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Indentification,Formulation, Implemenation, and Maintenance of SACs
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Formulation of SACs - Continued - std118620040016


DOE-STD-1186-2004
2.2
Formulation of SACs
DOE O 420.1A, Facility Safety, Section 4.1.1.2, addresses the design requirements for nuclear
safety. The Order states:
"Nuclear facilities shall be designed with the objective of providing multiple layers of
protection to prevent or mitigate the unintended release of radioactive materials to the
environment. Defense in depth shall include: ... the provision of multiple means to
ensure critical safety functions (those basic safety functions needed to control the
processes, maintain them in a safe state, and to confine and mitigate radioactivity
associated with the potential for accidents with significant public radiological impact)...".
These principles also apply to the formulation, development, and implementation of the
ensemble of hazard controls, including SACs. Engineering evaluations, trade-offs, and
experience shall be used to develop practical SACs that achieve the functional safety
objectives.
Redundancy, independence, and diversity of hazard controls are important principles for
ensuring that exposure to a high consequence accident does not come about due to the failure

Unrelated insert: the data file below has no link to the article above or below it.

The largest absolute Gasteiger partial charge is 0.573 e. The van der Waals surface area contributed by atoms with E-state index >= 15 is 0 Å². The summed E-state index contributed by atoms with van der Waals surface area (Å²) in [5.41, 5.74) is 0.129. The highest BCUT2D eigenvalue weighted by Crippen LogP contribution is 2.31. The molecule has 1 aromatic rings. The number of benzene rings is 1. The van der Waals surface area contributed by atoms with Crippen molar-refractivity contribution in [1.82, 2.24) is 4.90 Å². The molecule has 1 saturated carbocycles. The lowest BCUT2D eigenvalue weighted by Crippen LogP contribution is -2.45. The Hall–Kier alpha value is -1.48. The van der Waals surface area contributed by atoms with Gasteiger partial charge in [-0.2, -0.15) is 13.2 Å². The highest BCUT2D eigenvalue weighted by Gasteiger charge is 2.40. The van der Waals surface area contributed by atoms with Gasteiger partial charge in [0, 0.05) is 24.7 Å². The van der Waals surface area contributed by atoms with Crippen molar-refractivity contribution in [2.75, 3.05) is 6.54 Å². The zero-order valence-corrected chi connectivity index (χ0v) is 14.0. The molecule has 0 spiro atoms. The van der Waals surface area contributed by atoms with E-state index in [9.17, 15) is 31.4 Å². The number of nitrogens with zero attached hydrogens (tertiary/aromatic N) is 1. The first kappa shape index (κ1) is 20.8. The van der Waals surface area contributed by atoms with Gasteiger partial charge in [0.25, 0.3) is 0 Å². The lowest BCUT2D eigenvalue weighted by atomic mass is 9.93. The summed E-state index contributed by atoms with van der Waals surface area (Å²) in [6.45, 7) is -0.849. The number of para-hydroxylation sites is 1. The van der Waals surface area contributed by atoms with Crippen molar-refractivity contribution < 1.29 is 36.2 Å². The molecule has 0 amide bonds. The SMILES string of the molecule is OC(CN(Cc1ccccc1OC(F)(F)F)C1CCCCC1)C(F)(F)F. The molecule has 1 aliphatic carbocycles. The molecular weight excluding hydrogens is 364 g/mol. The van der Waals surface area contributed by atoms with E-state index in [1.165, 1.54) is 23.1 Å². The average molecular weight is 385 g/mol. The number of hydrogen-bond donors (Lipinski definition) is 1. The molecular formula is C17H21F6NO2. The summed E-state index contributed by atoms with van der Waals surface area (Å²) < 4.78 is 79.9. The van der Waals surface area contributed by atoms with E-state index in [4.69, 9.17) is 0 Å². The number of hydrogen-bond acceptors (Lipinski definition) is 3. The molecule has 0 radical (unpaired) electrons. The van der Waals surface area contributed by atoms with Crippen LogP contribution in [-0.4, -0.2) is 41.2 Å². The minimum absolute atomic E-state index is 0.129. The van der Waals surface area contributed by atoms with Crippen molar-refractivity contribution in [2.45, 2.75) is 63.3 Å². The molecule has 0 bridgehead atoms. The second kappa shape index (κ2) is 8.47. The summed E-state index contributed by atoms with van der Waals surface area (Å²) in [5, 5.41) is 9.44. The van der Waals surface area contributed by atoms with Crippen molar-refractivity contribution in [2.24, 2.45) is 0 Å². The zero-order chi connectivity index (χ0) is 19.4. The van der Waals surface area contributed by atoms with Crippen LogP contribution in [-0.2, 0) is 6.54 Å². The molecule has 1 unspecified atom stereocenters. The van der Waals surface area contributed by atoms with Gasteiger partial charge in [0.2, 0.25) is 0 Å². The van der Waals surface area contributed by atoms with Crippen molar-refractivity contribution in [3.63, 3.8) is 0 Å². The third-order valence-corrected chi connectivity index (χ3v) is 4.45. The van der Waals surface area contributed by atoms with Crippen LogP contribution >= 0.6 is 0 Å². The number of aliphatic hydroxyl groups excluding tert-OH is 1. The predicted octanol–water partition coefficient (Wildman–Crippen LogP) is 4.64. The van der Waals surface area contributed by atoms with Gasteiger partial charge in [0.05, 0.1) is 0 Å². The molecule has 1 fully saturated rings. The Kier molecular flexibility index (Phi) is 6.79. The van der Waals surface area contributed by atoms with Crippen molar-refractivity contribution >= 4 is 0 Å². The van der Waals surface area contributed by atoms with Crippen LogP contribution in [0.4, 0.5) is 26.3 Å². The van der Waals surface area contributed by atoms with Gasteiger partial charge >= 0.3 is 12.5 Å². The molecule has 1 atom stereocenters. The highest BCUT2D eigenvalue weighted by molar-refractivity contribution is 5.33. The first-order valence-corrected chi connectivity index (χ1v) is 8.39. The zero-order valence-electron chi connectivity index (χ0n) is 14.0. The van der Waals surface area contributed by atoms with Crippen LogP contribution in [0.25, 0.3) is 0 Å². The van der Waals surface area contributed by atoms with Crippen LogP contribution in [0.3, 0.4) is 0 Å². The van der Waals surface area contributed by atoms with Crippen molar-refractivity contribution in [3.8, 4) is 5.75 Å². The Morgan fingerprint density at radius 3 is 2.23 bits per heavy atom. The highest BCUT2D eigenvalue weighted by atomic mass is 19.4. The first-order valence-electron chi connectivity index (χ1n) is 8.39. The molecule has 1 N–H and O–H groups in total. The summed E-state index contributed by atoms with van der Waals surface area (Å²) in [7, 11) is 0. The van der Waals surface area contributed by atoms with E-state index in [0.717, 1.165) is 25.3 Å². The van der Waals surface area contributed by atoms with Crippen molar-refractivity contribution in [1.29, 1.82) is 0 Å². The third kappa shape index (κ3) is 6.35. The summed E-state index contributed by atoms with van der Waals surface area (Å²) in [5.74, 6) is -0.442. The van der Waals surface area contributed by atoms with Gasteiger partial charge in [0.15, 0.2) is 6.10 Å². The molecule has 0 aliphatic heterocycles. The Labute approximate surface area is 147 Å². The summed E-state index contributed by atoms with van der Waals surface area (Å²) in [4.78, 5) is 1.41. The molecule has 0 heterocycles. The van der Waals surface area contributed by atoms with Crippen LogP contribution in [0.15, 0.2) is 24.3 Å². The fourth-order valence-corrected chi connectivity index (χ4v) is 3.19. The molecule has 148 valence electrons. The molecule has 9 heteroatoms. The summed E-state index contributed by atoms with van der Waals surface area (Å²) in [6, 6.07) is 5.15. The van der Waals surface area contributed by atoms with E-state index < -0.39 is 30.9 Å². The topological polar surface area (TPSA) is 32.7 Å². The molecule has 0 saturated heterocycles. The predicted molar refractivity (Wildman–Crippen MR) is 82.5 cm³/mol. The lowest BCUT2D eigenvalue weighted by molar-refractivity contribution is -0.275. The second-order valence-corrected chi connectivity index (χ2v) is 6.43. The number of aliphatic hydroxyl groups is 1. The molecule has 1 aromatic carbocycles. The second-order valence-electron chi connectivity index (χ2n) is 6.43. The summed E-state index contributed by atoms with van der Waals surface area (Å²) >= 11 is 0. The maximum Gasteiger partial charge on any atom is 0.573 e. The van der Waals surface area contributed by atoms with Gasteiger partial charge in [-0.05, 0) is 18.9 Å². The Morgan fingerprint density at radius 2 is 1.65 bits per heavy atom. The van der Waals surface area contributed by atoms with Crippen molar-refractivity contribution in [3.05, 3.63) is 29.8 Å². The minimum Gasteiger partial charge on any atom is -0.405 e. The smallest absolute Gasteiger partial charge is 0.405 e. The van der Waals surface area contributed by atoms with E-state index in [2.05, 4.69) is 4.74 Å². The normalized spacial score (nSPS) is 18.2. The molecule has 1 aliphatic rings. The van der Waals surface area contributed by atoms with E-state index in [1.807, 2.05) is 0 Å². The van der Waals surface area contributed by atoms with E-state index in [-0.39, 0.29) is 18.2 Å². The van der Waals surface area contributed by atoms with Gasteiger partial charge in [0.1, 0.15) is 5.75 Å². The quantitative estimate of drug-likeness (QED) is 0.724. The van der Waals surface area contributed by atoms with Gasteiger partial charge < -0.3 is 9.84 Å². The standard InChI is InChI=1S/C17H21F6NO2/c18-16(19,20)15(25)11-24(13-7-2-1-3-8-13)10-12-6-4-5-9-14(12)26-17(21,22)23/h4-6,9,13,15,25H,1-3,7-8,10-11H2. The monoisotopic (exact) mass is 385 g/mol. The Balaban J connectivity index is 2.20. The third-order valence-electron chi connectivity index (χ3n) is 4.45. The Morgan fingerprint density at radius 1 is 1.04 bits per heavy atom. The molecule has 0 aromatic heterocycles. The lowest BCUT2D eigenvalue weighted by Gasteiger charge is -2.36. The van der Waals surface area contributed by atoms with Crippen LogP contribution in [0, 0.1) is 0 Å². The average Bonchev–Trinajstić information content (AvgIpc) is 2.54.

of a single barrier. When SACs are part of the hazard control ensemble, these principles are
applied to the ensemble. Designation of an SAC as the primary line of defense (i.e., control)
should be avoided whenever possible, because ACs are generally regarded as less dependable
due to the introduction of potential human error. However, if an SAC is the primary line of
defense for protection of the public, these principles should be applied to the SAC. The terms
redundant, independent, and diverse are discussed below:
Redundant: Important safety functions should not be protected by a single control. The
design process should strive to achieve an appropriate level of redundancy in the
development of controls. In this context, redundancy refers to a second control to provide
the same safety function (as distinguished from diverse controls).
Independent: Controls should be independent of the process being controlled, and to the
extent practicable from other controls that have been credited.
11


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